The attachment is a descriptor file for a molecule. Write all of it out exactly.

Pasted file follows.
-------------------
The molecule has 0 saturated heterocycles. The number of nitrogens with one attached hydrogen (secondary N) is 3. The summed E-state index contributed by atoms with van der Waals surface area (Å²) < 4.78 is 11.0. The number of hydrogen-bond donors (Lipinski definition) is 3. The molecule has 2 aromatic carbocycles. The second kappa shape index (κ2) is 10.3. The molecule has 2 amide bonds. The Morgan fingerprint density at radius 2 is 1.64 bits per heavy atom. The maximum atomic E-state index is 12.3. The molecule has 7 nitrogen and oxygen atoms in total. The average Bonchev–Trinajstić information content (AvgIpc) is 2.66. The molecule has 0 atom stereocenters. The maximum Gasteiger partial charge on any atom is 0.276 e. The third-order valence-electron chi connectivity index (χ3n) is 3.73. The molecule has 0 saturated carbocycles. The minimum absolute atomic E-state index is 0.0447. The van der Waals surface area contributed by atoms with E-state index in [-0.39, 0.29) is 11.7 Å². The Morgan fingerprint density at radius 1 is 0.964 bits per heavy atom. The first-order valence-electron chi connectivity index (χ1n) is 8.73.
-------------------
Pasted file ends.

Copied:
The molecule has 0 saturated heterocycles. The number of nitrogens with one attached hydrogen (secondary N) is 3. The summed E-state index contributed by atoms with van der Waals surface area (Å²) < 4.78 is 11.0. The number of hydrogen-bond donors (Lipinski definition) is 3. The molecule has 2 aromatic carbocycles. The second kappa shape index (κ2) is 10.3. The molecule has 2 amide bonds. The Morgan fingerprint density at radius 2 is 1.64 bits per heavy atom. The maximum atomic E-state index is 12.3. The molecule has 7 nitrogen and oxygen atoms in total. The average Bonchev–Trinajstić information content (AvgIpc) is 2.66. The molecule has 0 atom stereocenters. The maximum Gasteiger partial charge on any atom is 0.276 e. The third-order valence-electron chi connectivity index (χ3n) is 3.73. The molecule has 0 saturated carbocycles. The minimum absolute atomic E-state index is 0.0447. The van der Waals surface area contributed by atoms with E-state index in [-0.39, 0.29) is 11.7 Å². The Morgan fingerprint density at radius 1 is 0.964 bits per heavy atom. The first-order valence-electron chi connectivity index (χ1n) is 8.73.